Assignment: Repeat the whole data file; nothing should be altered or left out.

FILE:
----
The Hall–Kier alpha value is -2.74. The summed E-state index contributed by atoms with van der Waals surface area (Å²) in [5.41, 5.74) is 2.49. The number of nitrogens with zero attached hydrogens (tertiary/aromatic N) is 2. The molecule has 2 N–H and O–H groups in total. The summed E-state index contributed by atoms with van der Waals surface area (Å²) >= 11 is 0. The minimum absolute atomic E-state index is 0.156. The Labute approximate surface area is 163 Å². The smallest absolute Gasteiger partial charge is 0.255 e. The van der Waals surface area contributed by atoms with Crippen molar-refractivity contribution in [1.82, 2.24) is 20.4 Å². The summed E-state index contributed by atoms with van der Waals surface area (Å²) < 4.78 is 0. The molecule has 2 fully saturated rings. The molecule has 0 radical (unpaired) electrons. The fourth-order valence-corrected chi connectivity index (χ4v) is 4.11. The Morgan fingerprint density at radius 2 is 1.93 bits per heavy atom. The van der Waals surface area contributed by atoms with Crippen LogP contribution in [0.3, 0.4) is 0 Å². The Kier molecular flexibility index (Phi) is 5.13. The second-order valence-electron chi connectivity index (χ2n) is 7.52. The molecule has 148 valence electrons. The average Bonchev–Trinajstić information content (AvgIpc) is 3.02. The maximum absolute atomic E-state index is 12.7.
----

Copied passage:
The Hall–Kier alpha value is -2.74. The summed E-state index contributed by atoms with van der Waals surface area (Å²) in [5.41, 5.74) is 2.49. The number of nitrogens with zero attached hydrogens (tertiary/aromatic N) is 2. The molecule has 2 N–H and O–H groups in total. The summed E-state index contributed by atoms with van der Waals surface area (Å²) >= 11 is 0. The minimum absolute atomic E-state index is 0.156. The Labute approximate surface area is 163 Å². The smallest absolute Gasteiger partial charge is 0.255 e. The van der Waals surface area contributed by atoms with Crippen molar-refractivity contribution in [1.82, 2.24) is 20.4 Å². The summed E-state index contributed by atoms with van der Waals surface area (Å²) < 4.78 is 0. The molecule has 2 fully saturated rings. The molecule has 0 radical (unpaired) electrons. The fourth-order valence-corrected chi connectivity index (χ4v) is 4.11. The Morgan fingerprint density at radius 2 is 1.93 bits per heavy atom. The van der Waals surface area contributed by atoms with Crippen LogP contribution in [0.3, 0.4) is 0 Å². The Kier molecular flexibility index (Phi) is 5.13. The second-order valence-electron chi connectivity index (χ2n) is 7.52. The molecule has 148 valence electrons. The average Bonchev–Trinajstić information content (AvgIpc) is 3.02. The maximum absolute atomic E-state index is 12.7.